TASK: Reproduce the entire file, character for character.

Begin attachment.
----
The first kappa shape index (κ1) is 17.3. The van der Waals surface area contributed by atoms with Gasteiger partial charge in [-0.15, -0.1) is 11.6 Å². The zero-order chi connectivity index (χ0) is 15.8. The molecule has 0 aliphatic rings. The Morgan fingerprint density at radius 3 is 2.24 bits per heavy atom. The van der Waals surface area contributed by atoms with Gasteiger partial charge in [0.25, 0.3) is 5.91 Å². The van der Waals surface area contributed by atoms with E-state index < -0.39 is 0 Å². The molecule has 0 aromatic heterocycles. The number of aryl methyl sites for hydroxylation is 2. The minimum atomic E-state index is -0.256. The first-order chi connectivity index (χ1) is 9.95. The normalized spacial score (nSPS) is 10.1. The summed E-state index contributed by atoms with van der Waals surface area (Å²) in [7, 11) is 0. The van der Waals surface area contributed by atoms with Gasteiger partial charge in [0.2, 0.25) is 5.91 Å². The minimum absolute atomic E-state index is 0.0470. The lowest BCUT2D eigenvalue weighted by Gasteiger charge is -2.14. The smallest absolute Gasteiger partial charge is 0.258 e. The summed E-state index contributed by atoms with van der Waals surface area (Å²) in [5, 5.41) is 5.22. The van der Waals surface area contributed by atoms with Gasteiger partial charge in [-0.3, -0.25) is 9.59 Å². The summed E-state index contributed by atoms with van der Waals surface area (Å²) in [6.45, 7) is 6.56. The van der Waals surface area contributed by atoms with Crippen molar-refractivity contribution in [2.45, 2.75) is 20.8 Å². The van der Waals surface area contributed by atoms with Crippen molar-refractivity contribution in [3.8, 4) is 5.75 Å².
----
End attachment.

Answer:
The first kappa shape index (κ1) is 17.3. The van der Waals surface area contributed by atoms with Gasteiger partial charge in [-0.15, -0.1) is 11.6 Å². The zero-order chi connectivity index (χ0) is 15.8. The molecule has 0 aliphatic rings. The Morgan fingerprint density at radius 3 is 2.24 bits per heavy atom. The van der Waals surface area contributed by atoms with Gasteiger partial charge in [0.25, 0.3) is 5.91 Å². The van der Waals surface area contributed by atoms with E-state index < -0.39 is 0 Å². The molecule has 0 aromatic heterocycles. The number of aryl methyl sites for hydroxylation is 2. The minimum atomic E-state index is -0.256. The first-order chi connectivity index (χ1) is 9.95. The normalized spacial score (nSPS) is 10.1. The summed E-state index contributed by atoms with van der Waals surface area (Å²) in [7, 11) is 0. The van der Waals surface area contributed by atoms with Gasteiger partial charge in [0.2, 0.25) is 5.91 Å². The minimum absolute atomic E-state index is 0.0470. The lowest BCUT2D eigenvalue weighted by Gasteiger charge is -2.14. The smallest absolute Gasteiger partial charge is 0.258 e. The summed E-state index contributed by atoms with van der Waals surface area (Å²) in [5, 5.41) is 5.22. The van der Waals surface area contributed by atoms with Gasteiger partial charge in [-0.3, -0.25) is 9.59 Å². The summed E-state index contributed by atoms with van der Waals surface area (Å²) in [6.45, 7) is 6.56. The van der Waals surface area contributed by atoms with Crippen molar-refractivity contribution in [2.45, 2.75) is 20.8 Å². The van der Waals surface area contributed by atoms with Crippen molar-refractivity contribution in [3.8, 4) is 5.75 Å².